by Martin H.
August 16, 2007
In its second disclosure of a data breach in as many months, pharmaceutical giant Pfizer revealed that laptops containing personal data on 950 contractors for Pfizer were stolen from the car of employees for outside contracting firm Axia.
The theft took place on May 31, but Axia did not inform Pfizer until June 14.
The missing laptops contained names, complete home and business addresses, land and cellular telephone numbers, and Social Security numbers.
Attorney Bernard Nash, representing Pfizer, revealed the breach in communications with Connecticut Attorney General Richard Blumenthal, copies of which were posted publicly by New London, Connecticut newspaper The Day.
The package also included copies of the breach disclosure letter Pfizer sent to affected individuals.
Pfizer did not offer an explanation in the letter as to why the Axia employees had the information, though Nash said the laptop data was backed up to Axia's main computer system.
Predictably, Pfizer said that the stolen laptops were password-protected, and that there was no indication that the stolen data had been used for fraud or identity theft.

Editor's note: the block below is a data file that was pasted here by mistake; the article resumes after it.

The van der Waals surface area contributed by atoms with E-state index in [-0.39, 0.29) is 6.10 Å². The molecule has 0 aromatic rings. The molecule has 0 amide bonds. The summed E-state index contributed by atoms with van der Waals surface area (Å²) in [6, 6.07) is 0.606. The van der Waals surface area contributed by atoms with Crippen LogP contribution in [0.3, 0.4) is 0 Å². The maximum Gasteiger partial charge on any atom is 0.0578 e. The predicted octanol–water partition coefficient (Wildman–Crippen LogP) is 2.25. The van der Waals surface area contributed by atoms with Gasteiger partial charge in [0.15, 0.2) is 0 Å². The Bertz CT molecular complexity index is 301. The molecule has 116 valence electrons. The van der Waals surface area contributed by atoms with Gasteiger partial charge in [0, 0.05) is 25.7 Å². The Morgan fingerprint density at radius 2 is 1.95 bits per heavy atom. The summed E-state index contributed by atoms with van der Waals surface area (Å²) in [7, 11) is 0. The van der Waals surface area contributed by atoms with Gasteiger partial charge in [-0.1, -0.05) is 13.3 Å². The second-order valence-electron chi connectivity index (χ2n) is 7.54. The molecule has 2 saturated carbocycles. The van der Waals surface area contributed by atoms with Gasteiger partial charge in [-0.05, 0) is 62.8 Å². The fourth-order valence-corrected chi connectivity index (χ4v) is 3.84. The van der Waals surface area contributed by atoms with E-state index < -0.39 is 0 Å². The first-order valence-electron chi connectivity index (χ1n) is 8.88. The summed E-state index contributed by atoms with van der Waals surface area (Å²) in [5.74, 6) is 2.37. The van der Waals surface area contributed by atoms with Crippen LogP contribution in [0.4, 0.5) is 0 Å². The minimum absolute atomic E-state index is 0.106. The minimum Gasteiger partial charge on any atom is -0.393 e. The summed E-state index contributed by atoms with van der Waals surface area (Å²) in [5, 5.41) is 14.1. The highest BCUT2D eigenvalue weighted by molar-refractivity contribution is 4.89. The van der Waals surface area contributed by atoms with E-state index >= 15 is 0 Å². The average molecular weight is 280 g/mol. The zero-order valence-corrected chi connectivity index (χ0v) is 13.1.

Pfizer and Axia are also providing a year of free identity protection services to affected customers through Identity Safeguards, an identity protection and recovery company based in Oregon.
"Pfizer and Axia are committed to maintaining the confidentiality and security of data," Nash wrote. "Pfizer is working with Axia to improve data security protections, and will apply the lessons learned from this incident to its work with other contractors, and its own employees as well."
The Axia data breach follows Pfizer's disclosure that an employee had accidentally shared data on 17,000 current and former Pfizer workers over a peer-to-peer file sharing network. Attorney General Blumenthal had criticized Pfizer for not disclosing the breach to consumers until June 1, even though the breach itself took place on April 18.
In follow-up correspondence on the earlier breach, Blumenthal reiterated his concern that the slow pace of notification would increase consumers' risk of exposure to identity theft.
"The sooner consumers are notified that their personally identifying information is at risk, the sooner they can respond to prevent further harm," Blumenthal wrote.
Pfizer claimed that the breach investigation was "complex and multifaceted," and differing "work streams" of the investigation prevented it from providing a specific timeline of the investigation and why it took so long to notify consumers.